Taking Back Control

Tuesday, 15 January 2019

I’m not a great man for football statistics but there’s one I have remembered since I was a boy. The biggest margin of victory in a professional game was when Celtic saw off Bon Accord with a score of 36:0 in 1885. There are some records you don’t want to hold and some defeats so colossal that they beggar belief. I don’t care how great a team Celtic are, you have to question the competence of the Bon Accord goalie.

As you have to question the competence of a Prime Minister whose government goes down to the most crushing Parliamentary defeat in history. 432:202 is a gob-stopping scoreline by any standard. That it is on a matter of such vital national interest as Brexit means that we are deep in uncharted territory. The only possible interpretation history will be able to place on these events is that Theresa May bollocksed things up big-time. 

How did it get to this? Partly it has to do with May’s character and partly it has to do with her making some catastrophically bad choices. Among the latter was her decision to invoke Article 50 thereby setting - wholly unnecessarily - a deadline by which the UK would leave the EU. I can accept that she may have done this to placate the swivel-eyed nutcase wing of her party but this disastrously mitigated our bargaining clout with the remaining 27 EU nations by, effectively, firing the starting pistol while our country was still in the changing room rummaging through its gym bag. We had no plan and the clock was ticking. Worse, because the reality of a No-Deal Brexit would be, for the UK, more disastrous than the Titanic colliding with the Hindenberg off Krakatoa, our negotiators had nothing more to work with than bluster and empty threats.

Another colossal error was calling a wholly unnecessary general election in 2017. That she turned a working majority in the House of Commons into a minority administration in hock to the Democratic Unionists was bad enough. Worse, it was clear that, throughout the election campaign, May was uncomfortable with the whole business of campaigning. She came across as unwilling to debate or to interact with members of the public. Her appearances were stage-managed to an embarrassing degree; nothing was to be left outwith her control.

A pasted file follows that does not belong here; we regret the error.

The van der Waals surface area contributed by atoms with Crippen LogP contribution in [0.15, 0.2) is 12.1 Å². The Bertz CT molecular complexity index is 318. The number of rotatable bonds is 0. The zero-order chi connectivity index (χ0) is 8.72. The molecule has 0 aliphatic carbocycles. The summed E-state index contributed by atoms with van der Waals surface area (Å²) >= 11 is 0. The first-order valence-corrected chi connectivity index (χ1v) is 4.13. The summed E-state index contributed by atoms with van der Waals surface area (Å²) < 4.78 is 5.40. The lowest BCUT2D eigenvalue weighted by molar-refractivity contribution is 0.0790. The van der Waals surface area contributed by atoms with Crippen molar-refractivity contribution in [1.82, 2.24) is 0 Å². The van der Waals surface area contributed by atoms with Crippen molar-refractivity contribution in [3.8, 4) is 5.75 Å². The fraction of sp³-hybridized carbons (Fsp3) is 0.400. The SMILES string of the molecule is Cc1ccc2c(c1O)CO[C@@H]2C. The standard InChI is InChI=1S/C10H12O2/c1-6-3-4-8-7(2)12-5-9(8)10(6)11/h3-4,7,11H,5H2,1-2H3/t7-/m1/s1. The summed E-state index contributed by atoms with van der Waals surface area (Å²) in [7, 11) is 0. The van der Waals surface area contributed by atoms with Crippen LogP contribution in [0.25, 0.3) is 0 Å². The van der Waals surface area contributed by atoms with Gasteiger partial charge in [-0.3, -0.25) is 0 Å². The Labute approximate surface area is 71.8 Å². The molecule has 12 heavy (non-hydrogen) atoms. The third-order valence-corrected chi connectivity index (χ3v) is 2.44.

And there, in that word, lies the problem. May is an instinctive control-freak and that has stood this country in very poor stead when it came to negotiating a deal with the EU. From the very outset May was far too ready to set down red lines that would not, under any circumstances, be crossed. She took pride in being a ‘bloody difficult woman’. It became clear, however, that she was merely bloody-minded and obstinate. She is inflexible and that is never a useful trait in a negotiator. Even now, as the deal she brokered lies in 432 shards and fragments on the rust-coloured shagpile of the floor of the House of Commons she still seems to be insisting that it can somehow be salvaged through a process of ‘clarification’.

In recent days May has spoken of ‘unity’ and of ‘moving forward together’. This rings pretty hollow when she has refused, over the last two years, to allow any other agency beyond the Cabinet to have any degree of control over the Brexit process. Even there, the number of resignations suggests that her approach has been inflexible and autocratic. She sought to deny Parliament a meaningful vote on the deal. She excluded the devolved administrations in Scotland and Wales from involvement in ‘moving forward’ policy on Brexit, along with the other parties in Parliament, lest she should lose control. Tonight that came back and bit her arse.

What has been happening over the last few weeks is that Parliament has been taking back control. MPs are no longer content, on a matter of such national importance, to be no more than lobby-fodder for a government that has seemed unwilling to involve them or persuade them; choosing, instead, to threaten them with a choice between a rock and a hard place. The perception is that May deliberately left the vote on her deal perilously until close to the date on which, without a deal, the UK would crash chaotically out of the EU. “It’s my way” she seemed to say, “Or the road to Hell”. 

It was self-evidently a manoeuvre to maintain control. Unfortunately, Theresa May, however, manoeuvres with all the fleet-footedness of a beached whale. Centuries of protocols and precedents have transferred ever more power from MPs to Cabinet but tonight the House of Commons put Theresa May on notice that it would no longer be side-lined or brow-beaten  on a decision of this magnitude. Tonight our Parliament took back control. I hope Brexiters are celebrating.